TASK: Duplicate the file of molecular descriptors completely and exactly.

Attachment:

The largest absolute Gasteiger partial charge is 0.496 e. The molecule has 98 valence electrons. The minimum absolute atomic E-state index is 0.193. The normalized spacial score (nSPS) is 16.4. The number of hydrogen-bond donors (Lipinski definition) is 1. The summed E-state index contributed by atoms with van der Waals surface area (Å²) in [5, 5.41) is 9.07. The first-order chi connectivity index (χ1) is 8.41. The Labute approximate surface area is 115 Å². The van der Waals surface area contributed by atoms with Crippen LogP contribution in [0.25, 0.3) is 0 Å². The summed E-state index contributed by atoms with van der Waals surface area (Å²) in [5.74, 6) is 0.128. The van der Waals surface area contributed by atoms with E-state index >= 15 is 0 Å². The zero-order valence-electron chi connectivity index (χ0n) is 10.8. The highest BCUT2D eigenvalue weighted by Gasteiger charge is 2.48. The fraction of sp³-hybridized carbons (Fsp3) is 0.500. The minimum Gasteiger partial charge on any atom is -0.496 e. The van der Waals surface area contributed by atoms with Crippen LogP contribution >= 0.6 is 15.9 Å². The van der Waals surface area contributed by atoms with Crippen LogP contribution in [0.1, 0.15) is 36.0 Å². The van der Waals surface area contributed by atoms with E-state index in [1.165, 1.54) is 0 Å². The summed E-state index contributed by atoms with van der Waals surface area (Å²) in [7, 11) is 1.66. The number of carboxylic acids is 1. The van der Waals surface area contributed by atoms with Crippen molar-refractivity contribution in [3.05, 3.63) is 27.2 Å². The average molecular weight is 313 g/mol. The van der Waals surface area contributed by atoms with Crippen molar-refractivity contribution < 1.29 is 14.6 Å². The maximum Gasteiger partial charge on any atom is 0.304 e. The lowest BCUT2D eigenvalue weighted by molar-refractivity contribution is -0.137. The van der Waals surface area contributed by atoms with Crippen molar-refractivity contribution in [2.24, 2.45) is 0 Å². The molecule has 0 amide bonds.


The largest absolute Gasteiger partial charge is 0.496 e. The molecule has 98 valence electrons. The minimum absolute atomic E-state index is 0.193. The normalized spacial score (nSPS) is 16.4. The number of hydrogen-bond donors (Lipinski definition) is 1. The summed E-state index contributed by atoms with van der Waals surface area (Å²) in [5, 5.41) is 9.07. The first-order chi connectivity index (χ1) is 8.41. The Labute approximate surface area is 115 Å². The van der Waals surface area contributed by atoms with Crippen LogP contribution in [0.25, 0.3) is 0 Å². The summed E-state index contributed by atoms with van der Waals surface area (Å²) in [5.74, 6) is 0.128. The van der Waals surface area contributed by atoms with E-state index >= 15 is 0 Å². The zero-order valence-electron chi connectivity index (χ0n) is 10.8. The highest BCUT2D eigenvalue weighted by Gasteiger charge is 2.48. The fraction of sp³-hybridized carbons (Fsp3) is 0.500. The minimum Gasteiger partial charge on any atom is -0.496 e. The van der Waals surface area contributed by atoms with Crippen LogP contribution >= 0.6 is 15.9 Å². The van der Waals surface area contributed by atoms with Crippen LogP contribution in [0.1, 0.15) is 36.0 Å². The van der Waals surface area contributed by atoms with E-state index in [1.165, 1.54) is 0 Å². The summed E-state index contributed by atoms with van der Waals surface area (Å²) in [7, 11) is 1.66. The number of carboxylic acids is 1. The van der Waals surface area contributed by atoms with Crippen molar-refractivity contribution in [3.05, 3.63) is 27.2 Å². The average molecular weight is 313 g/mol. The van der Waals surface area contributed by atoms with Crippen molar-refractivity contribution < 1.29 is 14.6 Å². The maximum Gasteiger partial charge on any atom is 0.304 e. The lowest BCUT2D eigenvalue weighted by molar-refractivity contribution is -0.137. The van der Waals surface area contributed by atoms with Crippen molar-refractivity contribution in [2.24, 2.45) is 0 Å². The molecule has 0 amide bonds.